Church history professor encouraged students to participate in the Restoration

(Kelsey Mae Nield)

Church history and doctrine professor Anthony Sweat emphasized the importance of receiving the temple endowment and participating in the Restoration during his April 5 devotional address.

Sweat talked about his love for teaching Foundations of the Restoration course at BYU. He shared a “call-and-answer” exercise he does with his students as they exit the class.

“As they get ready to leave, I call out to them, ‘The Restoration continues…’ and as I point to them, they answer back in unison, ‘Let us continue in it!'” he said.

Sweat said continuing the ongoing Restoration is easier said than done. He looked at a recent study done by the Pew Research Center that found 16% of Americans did not have a religious affiliation in 2007, and today it’s 30%.

“In fact, the fastest growing religious affiliation in America is no religious affiliation at all,” he said. “How do we meet the spiritual challenges of our day and continue in the ongoing Restoration?”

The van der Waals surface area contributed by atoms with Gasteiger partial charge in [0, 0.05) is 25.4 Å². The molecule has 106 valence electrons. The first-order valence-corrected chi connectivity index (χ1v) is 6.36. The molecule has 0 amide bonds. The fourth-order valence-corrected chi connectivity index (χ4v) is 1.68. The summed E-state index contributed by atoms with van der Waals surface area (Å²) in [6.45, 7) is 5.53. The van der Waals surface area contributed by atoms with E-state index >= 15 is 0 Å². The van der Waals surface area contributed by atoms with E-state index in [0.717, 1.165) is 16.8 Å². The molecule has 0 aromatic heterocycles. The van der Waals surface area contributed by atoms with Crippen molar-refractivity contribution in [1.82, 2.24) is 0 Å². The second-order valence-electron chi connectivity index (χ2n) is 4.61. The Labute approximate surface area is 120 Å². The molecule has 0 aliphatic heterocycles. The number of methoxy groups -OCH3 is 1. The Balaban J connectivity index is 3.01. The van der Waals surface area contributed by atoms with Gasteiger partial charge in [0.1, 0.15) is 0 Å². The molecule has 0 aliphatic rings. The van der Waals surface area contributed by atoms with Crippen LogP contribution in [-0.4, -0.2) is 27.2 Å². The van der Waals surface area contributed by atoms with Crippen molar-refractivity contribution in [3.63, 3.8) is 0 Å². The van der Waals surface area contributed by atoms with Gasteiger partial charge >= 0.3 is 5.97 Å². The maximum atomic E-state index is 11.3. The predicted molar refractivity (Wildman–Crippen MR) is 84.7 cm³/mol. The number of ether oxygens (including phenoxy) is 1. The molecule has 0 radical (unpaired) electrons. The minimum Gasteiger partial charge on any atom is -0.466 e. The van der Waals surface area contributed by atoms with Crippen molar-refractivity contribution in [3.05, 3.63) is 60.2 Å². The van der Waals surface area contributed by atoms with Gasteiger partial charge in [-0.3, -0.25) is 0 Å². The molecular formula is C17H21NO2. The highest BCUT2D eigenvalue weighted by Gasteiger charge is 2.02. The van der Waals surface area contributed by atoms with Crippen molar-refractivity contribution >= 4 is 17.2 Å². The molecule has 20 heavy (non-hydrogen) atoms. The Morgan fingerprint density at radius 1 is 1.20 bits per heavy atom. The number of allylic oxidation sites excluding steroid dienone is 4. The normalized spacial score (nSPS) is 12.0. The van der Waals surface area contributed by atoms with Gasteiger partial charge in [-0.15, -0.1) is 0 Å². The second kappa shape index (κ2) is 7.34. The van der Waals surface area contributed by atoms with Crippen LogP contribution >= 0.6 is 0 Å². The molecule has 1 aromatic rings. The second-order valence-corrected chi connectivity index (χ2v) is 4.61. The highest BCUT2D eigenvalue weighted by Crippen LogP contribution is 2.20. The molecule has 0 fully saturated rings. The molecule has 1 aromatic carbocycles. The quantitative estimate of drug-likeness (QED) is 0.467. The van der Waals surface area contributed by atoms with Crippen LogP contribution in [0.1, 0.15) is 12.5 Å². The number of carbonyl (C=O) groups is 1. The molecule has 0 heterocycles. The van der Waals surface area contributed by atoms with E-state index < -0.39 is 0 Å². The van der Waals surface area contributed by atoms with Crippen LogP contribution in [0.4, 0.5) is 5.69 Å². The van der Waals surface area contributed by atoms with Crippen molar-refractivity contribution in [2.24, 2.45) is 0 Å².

Sweat shared a story about the year 1835 in Kirtland, Ohio. The Prophet Joseph Smith recorded remarks of a sermon to the Quorum of the Twelve, noting darkness prevailing. 

Conquering spiritual challenges of their day was not easy and the prophet told the Saints they needed an endowment that would allow them to be prepared and to overcome all things. “That was the key for them, and I believe it can be the key for us also,” Sweat said. “We need an endowment.”

This means an endowment of spiritual power, or a heavenly gift of divine knowledge, capacity and ability that can be maintained through righteous living, Sweat said.

“Through receiving and living temple ordinances and covenants, we can have greater power to receive revelation; to call upon the heavens and have them hear us; to have the promised ministering of angels to help us; and to truly come to know our Savior, Jesus Christ,” Sweat said.

Sweat said one’s motives can be tainted in the desire to be someone else in the eyes of others, causing an individual to miss their true life’s mission.

“There is power in living the higher teachings of Jesus Christ as taught in his marvelous gospel — to not judge or revile, to love, to pray for, to forgive, to extend mercy and to make peace,” he said.

Sweat encouraged attendees to make the choice today that they will continue the Restoration. 

“You will need an endowment of spiritual power and capacity to do this,” he said. “The temple endowment ceremony communicates the concepts and covenants to facilitate this greater power.”

Sweat ended with a final question asking, “are you willing and ready to continue in the ongoing Restoration?”

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